After serving a 3-day jail sentence in January 1989, the grievant returned to work. Upon his return to work, he told his immediate supervisor that his license had been revoked for 1 year. On January 18, 1989, the grievant's immediate supervisor detailed the grievant to a different position for 4 months "or until his license [was] reinstated." Award at 4. Subsequently, the grievant's immediate supervisor returned to bargaining unit work and the grievant came under the supervision of an individual named Duersch.

In late April 1989, shortly before the end of the detail, Duersch asked the grievant about the status of his license. The grievant told Duersch that he had to take an expensive course before he could get his license back. Duersch arranged for him to take the course for free on the base. Duersch told the grievant that if he did not have his license, his detail would have to be extended. The grievant refused to accept a detail. As a result of this refusal, on June 6, 1989, Duersch gave the grievant an "out of cycle 'Unacceptable' performance rating." Id. at 5. The basis for the "unacceptable" rating was the fact that the grievant did not have a driver's license and was not going to extend his detail and, therefore, could not perform his job duties that required driving a vehicle.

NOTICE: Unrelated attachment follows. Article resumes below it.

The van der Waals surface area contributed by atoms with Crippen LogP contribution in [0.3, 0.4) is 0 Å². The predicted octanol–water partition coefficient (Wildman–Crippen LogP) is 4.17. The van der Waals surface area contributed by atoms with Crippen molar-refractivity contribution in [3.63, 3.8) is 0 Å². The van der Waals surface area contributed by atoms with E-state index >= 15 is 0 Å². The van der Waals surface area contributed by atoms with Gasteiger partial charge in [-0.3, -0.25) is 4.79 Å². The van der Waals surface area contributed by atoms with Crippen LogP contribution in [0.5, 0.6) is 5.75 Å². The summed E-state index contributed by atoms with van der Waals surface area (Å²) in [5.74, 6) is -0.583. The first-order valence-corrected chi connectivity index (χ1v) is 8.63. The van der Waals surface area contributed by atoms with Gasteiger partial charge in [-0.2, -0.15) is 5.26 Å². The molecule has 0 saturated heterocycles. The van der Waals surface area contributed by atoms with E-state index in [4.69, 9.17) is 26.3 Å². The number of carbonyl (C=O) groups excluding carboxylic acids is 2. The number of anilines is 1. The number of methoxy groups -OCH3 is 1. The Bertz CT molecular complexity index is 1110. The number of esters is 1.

The next day, the grievant and his union representative met with Duersch to discuss the performance appraisal. After some discussion, the union representative indicated that the grievant would accept a detail. Duersch stated that he could not tell whether another detail would be offered.

In the interim, on May 26, 1989 the grievant had left his duties for 1 and 1/4 hours. Duersch charged him with AWOL and proposed reprimanding him. On June 14, 1989, Duersch attempted to give the grievant the proposed letter of reprimand but the grievant refused to sign for his copies. When Duersch informed him that his detail would not be extended, the grievant threatened Duersch. Duersch reported this threat to his superiors and, on July 5, 1989, amended the proposed reprimand to a 1-day suspension based on the threatening remark.